National Cultural Treasure
Traditional Tagalogs Visayan and Maranao Palace
Cape Melville Lighthouse, Tabon Caves, Tabaco Church, Tumauini Church, Masinloc Church
Torogan maranao wmv
A torogan is no ordinary home Specially to a regular Maranaw family because it was a symbol of high social status. Such a residence was once a home to a sultan or datu in the Maranaw community. Nowadays, concrete houses are found all over Maranaw communities, but there remain torogans a hundred years old. The best-known are torogans in Dayawan, Marawi City and some others located around Lake Lanao.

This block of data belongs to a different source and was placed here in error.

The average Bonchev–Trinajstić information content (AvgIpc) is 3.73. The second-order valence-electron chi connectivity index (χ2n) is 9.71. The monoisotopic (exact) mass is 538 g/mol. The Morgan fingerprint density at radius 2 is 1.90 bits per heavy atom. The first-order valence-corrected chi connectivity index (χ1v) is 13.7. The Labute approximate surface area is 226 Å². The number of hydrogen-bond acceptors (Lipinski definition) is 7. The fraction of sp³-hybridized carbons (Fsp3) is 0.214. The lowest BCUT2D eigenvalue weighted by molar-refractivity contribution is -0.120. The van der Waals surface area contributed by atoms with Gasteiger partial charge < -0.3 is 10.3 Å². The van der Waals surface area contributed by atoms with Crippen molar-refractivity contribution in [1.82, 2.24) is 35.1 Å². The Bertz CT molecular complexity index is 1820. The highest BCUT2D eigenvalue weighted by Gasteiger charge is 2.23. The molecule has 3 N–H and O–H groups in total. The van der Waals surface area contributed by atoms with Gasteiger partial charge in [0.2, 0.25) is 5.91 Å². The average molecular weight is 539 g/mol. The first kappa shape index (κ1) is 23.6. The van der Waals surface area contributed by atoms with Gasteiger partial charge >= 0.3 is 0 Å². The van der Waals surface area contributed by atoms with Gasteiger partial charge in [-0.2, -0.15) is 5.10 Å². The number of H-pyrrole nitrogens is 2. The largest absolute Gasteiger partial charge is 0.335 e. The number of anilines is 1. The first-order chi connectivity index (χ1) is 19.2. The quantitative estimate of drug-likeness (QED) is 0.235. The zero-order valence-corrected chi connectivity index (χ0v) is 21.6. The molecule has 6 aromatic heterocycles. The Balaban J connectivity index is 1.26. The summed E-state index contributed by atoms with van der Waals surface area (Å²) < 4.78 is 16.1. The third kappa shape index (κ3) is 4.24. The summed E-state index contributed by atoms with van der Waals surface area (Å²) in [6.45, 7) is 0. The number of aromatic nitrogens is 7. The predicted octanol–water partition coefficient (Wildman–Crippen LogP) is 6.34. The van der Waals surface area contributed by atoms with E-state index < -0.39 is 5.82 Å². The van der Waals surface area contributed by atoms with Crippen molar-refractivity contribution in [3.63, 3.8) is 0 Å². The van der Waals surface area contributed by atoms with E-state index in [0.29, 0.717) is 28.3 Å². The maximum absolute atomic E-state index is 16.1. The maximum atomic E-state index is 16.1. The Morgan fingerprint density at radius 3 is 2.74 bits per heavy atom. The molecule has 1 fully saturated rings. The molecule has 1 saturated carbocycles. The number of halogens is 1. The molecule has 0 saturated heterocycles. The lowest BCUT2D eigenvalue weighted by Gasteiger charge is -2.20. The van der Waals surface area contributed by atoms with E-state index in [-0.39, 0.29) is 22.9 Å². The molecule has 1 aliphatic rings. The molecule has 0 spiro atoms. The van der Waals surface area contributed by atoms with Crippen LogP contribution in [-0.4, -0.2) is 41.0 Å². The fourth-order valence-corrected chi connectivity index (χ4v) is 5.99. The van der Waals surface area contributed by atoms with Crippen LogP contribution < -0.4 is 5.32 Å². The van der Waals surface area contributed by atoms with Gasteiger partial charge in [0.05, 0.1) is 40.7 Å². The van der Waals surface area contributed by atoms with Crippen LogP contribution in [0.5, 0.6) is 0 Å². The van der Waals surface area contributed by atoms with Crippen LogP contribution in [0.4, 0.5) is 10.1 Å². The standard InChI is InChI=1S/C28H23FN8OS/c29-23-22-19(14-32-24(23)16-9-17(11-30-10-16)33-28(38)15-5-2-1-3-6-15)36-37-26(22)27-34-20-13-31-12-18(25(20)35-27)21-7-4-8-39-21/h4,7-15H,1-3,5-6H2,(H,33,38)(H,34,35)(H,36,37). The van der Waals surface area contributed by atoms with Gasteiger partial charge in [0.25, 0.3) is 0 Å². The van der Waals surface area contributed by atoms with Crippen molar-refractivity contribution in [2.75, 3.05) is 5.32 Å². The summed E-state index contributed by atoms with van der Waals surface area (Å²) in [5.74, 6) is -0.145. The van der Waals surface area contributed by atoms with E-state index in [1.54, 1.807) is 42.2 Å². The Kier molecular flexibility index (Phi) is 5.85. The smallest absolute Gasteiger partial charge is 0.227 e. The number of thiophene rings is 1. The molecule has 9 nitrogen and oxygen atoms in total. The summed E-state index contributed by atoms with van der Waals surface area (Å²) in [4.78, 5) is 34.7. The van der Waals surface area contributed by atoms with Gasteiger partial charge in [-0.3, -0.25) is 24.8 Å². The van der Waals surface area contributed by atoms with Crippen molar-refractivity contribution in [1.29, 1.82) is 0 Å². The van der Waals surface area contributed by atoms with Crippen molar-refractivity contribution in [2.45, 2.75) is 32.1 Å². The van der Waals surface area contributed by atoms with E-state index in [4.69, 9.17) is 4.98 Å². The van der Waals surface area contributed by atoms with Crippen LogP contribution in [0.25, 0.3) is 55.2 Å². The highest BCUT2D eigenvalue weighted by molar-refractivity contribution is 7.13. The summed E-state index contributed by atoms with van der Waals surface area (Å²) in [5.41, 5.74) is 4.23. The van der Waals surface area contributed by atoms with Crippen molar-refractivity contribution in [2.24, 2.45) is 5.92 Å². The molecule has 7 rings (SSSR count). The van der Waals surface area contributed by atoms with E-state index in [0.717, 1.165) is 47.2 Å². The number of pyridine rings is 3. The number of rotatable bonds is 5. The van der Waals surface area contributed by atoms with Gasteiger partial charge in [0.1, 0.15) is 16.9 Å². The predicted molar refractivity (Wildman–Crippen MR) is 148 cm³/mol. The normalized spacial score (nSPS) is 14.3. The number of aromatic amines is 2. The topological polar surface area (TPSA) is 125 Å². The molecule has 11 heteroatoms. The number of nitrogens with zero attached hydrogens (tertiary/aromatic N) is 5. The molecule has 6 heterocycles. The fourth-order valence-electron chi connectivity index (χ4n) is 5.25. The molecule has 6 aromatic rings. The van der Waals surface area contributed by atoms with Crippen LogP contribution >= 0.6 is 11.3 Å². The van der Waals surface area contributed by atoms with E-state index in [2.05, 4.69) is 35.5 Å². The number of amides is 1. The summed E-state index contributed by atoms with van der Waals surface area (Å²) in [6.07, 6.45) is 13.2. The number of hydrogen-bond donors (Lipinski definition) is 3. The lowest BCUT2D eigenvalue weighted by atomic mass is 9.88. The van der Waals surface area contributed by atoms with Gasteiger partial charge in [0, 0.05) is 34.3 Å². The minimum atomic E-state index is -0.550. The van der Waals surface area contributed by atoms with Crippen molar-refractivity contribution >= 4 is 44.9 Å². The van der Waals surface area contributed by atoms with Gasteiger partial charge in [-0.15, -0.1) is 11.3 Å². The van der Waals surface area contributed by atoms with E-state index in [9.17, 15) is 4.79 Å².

A torogan is elevated above the ground by its columns cut from trees of huge girth. Its walls are covered with plywood sticks and the roof thatched with dried coconut leaves. There is no interior partition, so it appears as a huge hall. Apart from the basic elements of this structure, it is intricately engraved with the flowing geometries of the Maranaw design system called okir. A torogan will never be complete without the legendary bird, sarimanok being displayed inside. Furniture is also common among Maranaws.
The Kawayan Torogan built by Sultan sa Kawayan Makaantal in Bubung Malanding, Marantao, Lanao del Sur, the last remaining habitable torogan, was declared as a National Cultural Treasure by the National Museum of the Philippines in 2008.